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Session Submission Type: Paper Session: Traditional Format
As revanchist political leaders take control of the apparatus of state power in the United States, scholars and teachers must increasingly reconsider the role the US state has played in projects of racialization, settler colonialism, and empire throughout its two hundred twenty-seven-year history. This panel calls for a longue durée reconsideration of the operations of the US state as an agent of cultural production, racialization, and hegemony. It asks, in essence, how grappling with the hegemonic impulses of US state power over its long history might better enable scholars to confront the potential shift from a liberal or neoliberal state to an illiberal one. What technologies—from the printing press to the stereoview to the supercomputer—have enabled the production and re-articulation of state power, and how might similar technologies be redeployed in the future? What cultural practices—from the imperial presidency to the spy novel—have likewise concretized the authority of the state itself?
Building upon an array of scholars, from James C. Scott to Neda Atanasoski, Hsuan L. Hsu to Laleh Khalili, this panel will consider how current methodological tools might be brought to bear in considering the operations of governmentality in the United States. Most importantly, the panel will consider how present technologies of state power, both cultural and material, are continuous with those of the past. The panel’s discussion will begin in the 1790s, when agents of the nascent federal state attempted to distribute detailed astronomical information about the position of the new capital of Washington, DC, in relation to land seized from indigenous peoples. From this beginning, the panel will then turn to the role of nineteenth-century photographic technologies, from the magic lantern to the stereoview, in contesting the state’s role in authorizing violence against black bodies in the middle of the nineteenth century. Moving into the twentieth century, the panel will consider the technologies of disaster preparedness, demonstrating how “preparedness media” provide observers with a totalizing, state-authorized fiction of control over the contingent natural world. Finally, the panel will end on a consideration of cyberwar. As warfare moves into the so-called “fifth domain” of cyberspace, the panel will consider how such warfare is continuous with a longstanding effort to humanize state violence through the militarization of new technologies.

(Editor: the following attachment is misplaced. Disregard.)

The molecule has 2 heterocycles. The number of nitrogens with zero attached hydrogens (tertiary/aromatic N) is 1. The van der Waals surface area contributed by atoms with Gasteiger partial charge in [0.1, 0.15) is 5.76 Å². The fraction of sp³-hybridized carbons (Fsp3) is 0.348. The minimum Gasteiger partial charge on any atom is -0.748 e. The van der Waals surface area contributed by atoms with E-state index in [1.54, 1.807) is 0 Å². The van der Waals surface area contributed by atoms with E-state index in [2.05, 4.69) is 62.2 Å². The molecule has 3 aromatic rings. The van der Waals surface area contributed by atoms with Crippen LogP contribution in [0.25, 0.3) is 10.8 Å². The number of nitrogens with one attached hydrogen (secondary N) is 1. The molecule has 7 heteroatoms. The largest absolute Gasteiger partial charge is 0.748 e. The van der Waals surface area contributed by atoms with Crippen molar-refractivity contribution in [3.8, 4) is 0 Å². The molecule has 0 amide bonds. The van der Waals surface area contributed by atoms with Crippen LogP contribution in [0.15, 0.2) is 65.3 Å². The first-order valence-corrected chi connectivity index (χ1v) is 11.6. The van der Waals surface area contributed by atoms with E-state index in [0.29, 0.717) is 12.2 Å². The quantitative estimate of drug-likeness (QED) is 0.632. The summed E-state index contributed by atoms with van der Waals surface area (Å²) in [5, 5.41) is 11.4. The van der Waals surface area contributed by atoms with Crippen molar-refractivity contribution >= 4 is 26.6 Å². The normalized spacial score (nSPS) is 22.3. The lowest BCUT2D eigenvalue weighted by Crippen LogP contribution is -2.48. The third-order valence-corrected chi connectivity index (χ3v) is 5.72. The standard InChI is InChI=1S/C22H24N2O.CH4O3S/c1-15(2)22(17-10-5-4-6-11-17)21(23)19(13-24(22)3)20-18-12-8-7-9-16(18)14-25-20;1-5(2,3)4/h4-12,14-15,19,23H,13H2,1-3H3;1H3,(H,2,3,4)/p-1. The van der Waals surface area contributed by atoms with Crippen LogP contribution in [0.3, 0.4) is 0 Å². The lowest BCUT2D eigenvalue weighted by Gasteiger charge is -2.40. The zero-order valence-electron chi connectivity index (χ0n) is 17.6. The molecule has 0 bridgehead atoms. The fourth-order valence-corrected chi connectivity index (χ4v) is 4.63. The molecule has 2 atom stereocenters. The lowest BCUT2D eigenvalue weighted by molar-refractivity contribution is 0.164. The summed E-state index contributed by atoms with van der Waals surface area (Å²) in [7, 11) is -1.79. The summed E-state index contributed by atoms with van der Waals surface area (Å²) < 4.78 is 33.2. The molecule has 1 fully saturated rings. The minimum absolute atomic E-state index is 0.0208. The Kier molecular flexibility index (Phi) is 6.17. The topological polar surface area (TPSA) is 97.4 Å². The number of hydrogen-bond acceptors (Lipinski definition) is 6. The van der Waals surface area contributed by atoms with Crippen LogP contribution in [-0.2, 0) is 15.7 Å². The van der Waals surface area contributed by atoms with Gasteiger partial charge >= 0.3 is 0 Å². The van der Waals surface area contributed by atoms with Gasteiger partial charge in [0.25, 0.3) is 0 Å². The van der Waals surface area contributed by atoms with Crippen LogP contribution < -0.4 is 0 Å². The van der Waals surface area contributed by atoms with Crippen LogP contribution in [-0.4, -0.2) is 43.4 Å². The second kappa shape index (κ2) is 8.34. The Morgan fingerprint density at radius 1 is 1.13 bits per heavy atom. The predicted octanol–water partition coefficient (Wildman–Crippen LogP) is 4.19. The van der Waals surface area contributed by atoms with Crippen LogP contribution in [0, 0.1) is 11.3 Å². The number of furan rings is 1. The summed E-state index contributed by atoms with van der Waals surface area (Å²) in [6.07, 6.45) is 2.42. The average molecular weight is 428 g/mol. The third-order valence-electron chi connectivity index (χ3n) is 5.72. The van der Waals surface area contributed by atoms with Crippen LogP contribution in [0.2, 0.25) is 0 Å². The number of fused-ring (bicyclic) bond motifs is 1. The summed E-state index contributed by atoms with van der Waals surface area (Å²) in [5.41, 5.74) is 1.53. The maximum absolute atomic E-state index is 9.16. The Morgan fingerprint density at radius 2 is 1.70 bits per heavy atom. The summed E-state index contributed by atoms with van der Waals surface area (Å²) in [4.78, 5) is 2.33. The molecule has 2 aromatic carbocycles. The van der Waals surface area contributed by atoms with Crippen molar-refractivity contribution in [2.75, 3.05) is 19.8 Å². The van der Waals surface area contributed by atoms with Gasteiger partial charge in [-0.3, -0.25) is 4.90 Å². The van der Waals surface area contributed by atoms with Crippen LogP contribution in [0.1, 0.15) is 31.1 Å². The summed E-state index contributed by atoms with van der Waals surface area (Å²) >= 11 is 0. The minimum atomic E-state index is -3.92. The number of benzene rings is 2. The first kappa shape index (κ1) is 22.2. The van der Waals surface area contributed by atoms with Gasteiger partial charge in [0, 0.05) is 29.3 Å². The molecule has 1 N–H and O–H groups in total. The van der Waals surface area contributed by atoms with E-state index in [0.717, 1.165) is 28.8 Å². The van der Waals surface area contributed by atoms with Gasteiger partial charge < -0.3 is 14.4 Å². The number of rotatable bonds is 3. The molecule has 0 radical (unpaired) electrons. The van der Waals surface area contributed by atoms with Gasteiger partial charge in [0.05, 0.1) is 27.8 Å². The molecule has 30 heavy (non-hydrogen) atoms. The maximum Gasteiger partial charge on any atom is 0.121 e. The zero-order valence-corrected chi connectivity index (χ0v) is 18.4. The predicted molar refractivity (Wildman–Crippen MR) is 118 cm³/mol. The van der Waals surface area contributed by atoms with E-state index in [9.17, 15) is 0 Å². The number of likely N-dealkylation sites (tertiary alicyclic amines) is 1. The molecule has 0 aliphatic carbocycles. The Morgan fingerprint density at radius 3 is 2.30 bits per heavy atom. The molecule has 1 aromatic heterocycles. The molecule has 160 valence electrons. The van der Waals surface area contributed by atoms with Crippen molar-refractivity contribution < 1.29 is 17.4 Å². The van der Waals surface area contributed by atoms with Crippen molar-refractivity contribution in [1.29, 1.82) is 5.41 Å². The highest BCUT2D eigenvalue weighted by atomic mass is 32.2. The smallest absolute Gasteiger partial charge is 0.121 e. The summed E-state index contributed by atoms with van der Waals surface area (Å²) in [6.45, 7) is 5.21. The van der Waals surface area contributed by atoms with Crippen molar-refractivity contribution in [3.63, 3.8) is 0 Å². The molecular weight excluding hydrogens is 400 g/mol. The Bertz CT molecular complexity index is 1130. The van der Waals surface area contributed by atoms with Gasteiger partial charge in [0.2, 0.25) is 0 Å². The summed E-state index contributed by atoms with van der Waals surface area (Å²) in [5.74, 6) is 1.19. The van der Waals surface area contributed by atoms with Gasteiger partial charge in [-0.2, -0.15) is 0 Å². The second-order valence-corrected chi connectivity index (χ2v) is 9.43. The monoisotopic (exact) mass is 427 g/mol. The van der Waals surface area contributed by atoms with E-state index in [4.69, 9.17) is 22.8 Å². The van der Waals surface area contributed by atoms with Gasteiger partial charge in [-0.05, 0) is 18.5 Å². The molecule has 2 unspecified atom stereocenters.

Ultimately, this panel will ask whether the state (as opposed to national, racial, or other formations) offers conditions of possibility through which we might imagine an alternative future. The panel will ask, in essence, whether the US state should be regarded solely as an agent of hegemony, or whether it might yet serve as a site of dissent or even emancipatory collaboration.
Stargazing like a State: Blackness, Astronomy, and Government Printing in the Early Republic - Gordon D Fraser, North Dakota State University
Freedom in 3D: Slavery, Memory, and the Photographic Technologies of the U.S. Civil War - Kya Mangrum, University of Utah
Preparedness and the Positivist Epistemology of Fiction - Lindsay Thomas, University of Miami
War in the Fifth Domain - Joseph Darda, Texas Christian University